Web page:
that the provision violates the establishment clause of the first amendment.
Defendants have not attacked plaintiffs' standing to assert this claim. It would seem that, like the claims discussed above, it is equally vulnerable to such an attack. Neither plaintiff has established that he has the facilities, or has concrete plans to obtain the facilities, necessary to the operation of the retail sale of wine directly to the public. It may be that the argument was not made because the contingencies are fewer in this situation. Unlike the exemptions for limited wineries and historic distilleries, a sacramental wine licensee can purchase its wine from others and need not obtain production facilities. Hence, the hurdles to successfully opening one of these businesses are substantially less than obtaining or building a winery, or finding an historic distillery. Thus, the standing question in this case is closer to National Dental Council and Gavett.3
Nevertheless, we decline to adjudicate plaintiffs' establishment clause claim at this time. "The remedy of a declaratory judgment is discretionary even where a justiciable controversy exists." Zimmerman v. HBO Affiliate Group, 834 F.2d 1163, 1170 (3d Cir. 1987) (citation omitted) (brackets added). Also, a court is not compelled to grant either declaratory or injunctive relief simply because a plaintiff has established standing. See National Dental Council, supra. Both forms of relief, being discretionary, can be withheld unless: (1) the issues are fit for judicial resolution and (2) withholding judicial consideration would result in hardship to the parties. See Wilmac Corp. v. Bowen, 811 F.2d 809 (3d Cir. 1987); A. O. Smith Corp. v. FTC, 530 F.2d 515 (3d Cir. 1976).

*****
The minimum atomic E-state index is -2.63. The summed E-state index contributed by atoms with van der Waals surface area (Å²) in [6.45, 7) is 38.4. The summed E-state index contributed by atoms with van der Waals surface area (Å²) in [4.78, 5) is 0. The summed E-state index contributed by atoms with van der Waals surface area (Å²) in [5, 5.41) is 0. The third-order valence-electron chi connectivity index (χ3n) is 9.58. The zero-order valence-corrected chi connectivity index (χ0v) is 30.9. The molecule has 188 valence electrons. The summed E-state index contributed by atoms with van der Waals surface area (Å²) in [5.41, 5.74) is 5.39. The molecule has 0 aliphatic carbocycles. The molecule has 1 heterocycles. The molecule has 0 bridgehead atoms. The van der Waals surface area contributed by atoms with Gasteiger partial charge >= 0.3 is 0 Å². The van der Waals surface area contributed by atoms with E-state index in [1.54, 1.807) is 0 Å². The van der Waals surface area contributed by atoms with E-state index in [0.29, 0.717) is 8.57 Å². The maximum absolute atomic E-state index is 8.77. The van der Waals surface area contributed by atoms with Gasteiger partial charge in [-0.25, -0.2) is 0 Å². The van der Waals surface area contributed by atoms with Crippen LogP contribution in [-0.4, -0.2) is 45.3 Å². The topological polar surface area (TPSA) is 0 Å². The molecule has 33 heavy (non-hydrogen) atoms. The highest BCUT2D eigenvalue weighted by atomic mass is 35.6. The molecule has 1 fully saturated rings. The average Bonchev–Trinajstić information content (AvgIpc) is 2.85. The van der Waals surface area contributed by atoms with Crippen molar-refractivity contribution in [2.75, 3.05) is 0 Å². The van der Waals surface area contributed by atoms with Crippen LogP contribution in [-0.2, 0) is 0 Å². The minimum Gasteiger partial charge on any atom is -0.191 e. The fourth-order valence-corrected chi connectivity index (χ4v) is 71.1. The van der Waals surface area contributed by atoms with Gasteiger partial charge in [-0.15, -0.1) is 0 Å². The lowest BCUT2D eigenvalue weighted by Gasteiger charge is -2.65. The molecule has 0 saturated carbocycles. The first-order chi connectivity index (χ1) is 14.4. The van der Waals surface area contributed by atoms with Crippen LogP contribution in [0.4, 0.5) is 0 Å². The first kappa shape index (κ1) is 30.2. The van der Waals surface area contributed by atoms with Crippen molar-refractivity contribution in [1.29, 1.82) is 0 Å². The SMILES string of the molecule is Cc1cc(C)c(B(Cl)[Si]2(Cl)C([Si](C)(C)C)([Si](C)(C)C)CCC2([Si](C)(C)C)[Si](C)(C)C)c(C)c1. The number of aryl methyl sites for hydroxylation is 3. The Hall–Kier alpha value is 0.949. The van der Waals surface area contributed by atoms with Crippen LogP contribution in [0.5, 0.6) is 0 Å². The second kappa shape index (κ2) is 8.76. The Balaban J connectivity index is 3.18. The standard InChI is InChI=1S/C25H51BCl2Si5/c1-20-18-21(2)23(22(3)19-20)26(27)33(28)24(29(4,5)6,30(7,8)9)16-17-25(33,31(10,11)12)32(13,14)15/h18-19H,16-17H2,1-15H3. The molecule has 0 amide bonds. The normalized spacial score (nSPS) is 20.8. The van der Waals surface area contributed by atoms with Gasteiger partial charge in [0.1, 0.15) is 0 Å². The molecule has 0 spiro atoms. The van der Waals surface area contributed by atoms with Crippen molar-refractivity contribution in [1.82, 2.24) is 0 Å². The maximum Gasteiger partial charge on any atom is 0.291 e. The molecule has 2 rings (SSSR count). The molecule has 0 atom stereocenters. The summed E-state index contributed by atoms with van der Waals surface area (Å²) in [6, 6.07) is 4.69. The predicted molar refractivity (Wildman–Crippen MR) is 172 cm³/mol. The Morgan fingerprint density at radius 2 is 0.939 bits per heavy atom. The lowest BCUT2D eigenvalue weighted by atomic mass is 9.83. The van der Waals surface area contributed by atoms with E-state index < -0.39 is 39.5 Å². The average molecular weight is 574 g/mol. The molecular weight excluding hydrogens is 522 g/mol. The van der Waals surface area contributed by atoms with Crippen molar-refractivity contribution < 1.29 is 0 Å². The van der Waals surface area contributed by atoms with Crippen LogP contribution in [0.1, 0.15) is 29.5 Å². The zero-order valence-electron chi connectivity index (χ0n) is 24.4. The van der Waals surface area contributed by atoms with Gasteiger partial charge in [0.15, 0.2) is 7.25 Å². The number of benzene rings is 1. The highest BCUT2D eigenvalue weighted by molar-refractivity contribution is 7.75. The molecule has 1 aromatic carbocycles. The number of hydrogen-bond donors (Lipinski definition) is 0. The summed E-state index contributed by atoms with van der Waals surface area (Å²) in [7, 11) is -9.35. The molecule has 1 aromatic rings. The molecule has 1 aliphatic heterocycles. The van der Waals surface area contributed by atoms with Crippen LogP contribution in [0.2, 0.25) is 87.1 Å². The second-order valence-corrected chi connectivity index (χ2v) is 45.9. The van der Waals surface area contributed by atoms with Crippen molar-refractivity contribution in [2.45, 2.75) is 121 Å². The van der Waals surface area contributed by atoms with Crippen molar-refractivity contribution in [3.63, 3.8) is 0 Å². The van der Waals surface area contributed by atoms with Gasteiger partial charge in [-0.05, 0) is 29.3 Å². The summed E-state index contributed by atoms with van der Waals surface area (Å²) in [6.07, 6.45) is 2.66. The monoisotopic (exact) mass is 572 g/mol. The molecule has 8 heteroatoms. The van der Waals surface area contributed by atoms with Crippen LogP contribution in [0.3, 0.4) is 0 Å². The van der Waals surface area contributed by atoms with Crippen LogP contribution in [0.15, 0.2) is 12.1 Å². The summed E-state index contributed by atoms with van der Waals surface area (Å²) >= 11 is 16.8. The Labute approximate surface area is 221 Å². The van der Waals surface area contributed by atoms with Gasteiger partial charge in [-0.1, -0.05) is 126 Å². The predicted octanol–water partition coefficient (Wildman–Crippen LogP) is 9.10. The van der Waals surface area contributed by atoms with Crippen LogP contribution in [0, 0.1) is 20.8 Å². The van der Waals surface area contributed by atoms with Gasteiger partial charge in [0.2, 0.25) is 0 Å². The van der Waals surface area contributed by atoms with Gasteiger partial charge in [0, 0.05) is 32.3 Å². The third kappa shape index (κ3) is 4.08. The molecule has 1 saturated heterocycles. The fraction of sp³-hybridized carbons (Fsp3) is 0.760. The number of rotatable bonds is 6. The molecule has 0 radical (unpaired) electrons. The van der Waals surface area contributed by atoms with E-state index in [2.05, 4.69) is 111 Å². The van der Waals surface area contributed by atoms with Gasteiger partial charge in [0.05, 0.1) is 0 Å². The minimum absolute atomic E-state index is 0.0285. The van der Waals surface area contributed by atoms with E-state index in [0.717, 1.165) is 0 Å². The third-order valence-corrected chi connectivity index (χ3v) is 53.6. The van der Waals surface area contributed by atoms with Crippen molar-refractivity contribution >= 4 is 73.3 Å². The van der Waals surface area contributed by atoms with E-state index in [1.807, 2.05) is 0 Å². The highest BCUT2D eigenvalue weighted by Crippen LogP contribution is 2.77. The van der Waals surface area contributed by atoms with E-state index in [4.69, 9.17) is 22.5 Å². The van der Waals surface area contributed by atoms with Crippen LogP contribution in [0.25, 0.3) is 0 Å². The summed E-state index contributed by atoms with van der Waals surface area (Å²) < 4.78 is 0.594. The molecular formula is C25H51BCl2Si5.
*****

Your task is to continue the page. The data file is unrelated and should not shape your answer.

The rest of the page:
Withholding judicial consideration will not result in hardship to the plaintiffs on the present record since their plans are too uncertain and speculative at this time. In short, their first amendment claim is not ripe and we decline to adjudicate it.
We will issue an appropriate order.
AND NOW, this 22nd day of December, 1987, it is ordered that:
1. Plaintiffs' complaint insofar as it attacks provisions of the Pennsylvania Liquor Code dealing with limited wineries and historic distilleries is dismissed for lack of standing.